Verdict Higgins (Until There Was You) revives characters and a setting from earlier works to create a heartwarming story of two people struggling with their own perceived failures who come together to build a relationship. Romance fans and lovers of women’s fiction will devour this witty and tender novel. Highly recommended.‚ Bette-Lee Fox, Library Journal

McGreevy, Brian. Hemlock Grove; or, The Wise Wolf. Farrar. Apr. 2012. c.368p. ISBN 9780374532918. pap. $15. F
Peter Rumancek is a new student at the high school in Hemlock Grove, PA. Being the new kid at school is enough to turn heads, but Peter is of gypsy blood, and word gets out he might be a werewolf as well. When the mutilated bodies of young girls begin showing up, Peter becomes a suspect. He teams with local bad boy Roman Godfrey, whose family essentially owns the small town, to investigate the murders. There are plenty of suspects in Hemlock Grove, which houses a looming biotechnology facility called the White Tower where human and animal experiments take place.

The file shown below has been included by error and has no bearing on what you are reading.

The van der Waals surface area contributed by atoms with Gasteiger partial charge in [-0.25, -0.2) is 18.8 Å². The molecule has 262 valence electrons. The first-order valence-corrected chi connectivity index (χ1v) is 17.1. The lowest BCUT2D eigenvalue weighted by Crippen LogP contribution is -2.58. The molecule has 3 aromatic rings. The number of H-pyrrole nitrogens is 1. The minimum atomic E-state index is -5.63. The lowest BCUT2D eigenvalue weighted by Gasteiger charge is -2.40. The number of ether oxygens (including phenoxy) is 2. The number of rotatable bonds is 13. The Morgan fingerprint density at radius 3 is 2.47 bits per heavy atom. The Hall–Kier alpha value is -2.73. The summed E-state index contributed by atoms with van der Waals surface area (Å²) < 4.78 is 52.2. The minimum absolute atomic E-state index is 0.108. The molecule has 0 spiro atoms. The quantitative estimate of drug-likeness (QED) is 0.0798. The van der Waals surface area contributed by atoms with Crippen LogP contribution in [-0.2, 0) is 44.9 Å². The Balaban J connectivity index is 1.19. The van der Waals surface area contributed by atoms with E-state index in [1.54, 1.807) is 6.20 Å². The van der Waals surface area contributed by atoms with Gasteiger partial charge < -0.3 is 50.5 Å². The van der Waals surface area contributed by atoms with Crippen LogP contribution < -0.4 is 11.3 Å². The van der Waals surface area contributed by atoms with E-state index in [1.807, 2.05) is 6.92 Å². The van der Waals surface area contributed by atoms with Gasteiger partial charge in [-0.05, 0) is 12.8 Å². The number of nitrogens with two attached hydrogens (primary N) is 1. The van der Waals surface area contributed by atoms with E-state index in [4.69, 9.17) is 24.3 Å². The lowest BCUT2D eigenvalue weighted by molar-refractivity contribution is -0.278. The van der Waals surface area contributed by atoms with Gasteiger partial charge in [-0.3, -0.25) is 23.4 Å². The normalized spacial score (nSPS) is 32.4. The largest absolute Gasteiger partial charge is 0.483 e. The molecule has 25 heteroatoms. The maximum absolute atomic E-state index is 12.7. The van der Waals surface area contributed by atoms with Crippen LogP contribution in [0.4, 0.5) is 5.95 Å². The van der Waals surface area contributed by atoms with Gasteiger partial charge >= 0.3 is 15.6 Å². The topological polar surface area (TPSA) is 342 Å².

Screenwriter McGreevy makes a stunning literary debut with this gothic, paranormal thriller. He plays on gothic themes with misfits and mobsters inhabiting his story, but he grounds his plot with plenty of authentic angst-ridden teenage turmoil. Though the writing can be stilted at times, this novel keeps you guessing until the very end. Any fans of paranormal or horror genres will be delighted by this novel. The ending leaves an opening for a sequel, and McGreevy has signed on to produce an adaption of the book for Netflix. [Library marketing; the author is also working on an adaption of Dracula for Leonardo DiCaprio’s production company.‚ Ed.]‚ Brooke Bolton, North Manchester P.L., IN

Scott, Amanda. Highland Lover. Forever: Grand Central. (Scottish Knights, Bk. 3). Apr. 2012. 384p. ISBN 9780446574327. pap. $7.99. HISTORICAL ROMANCE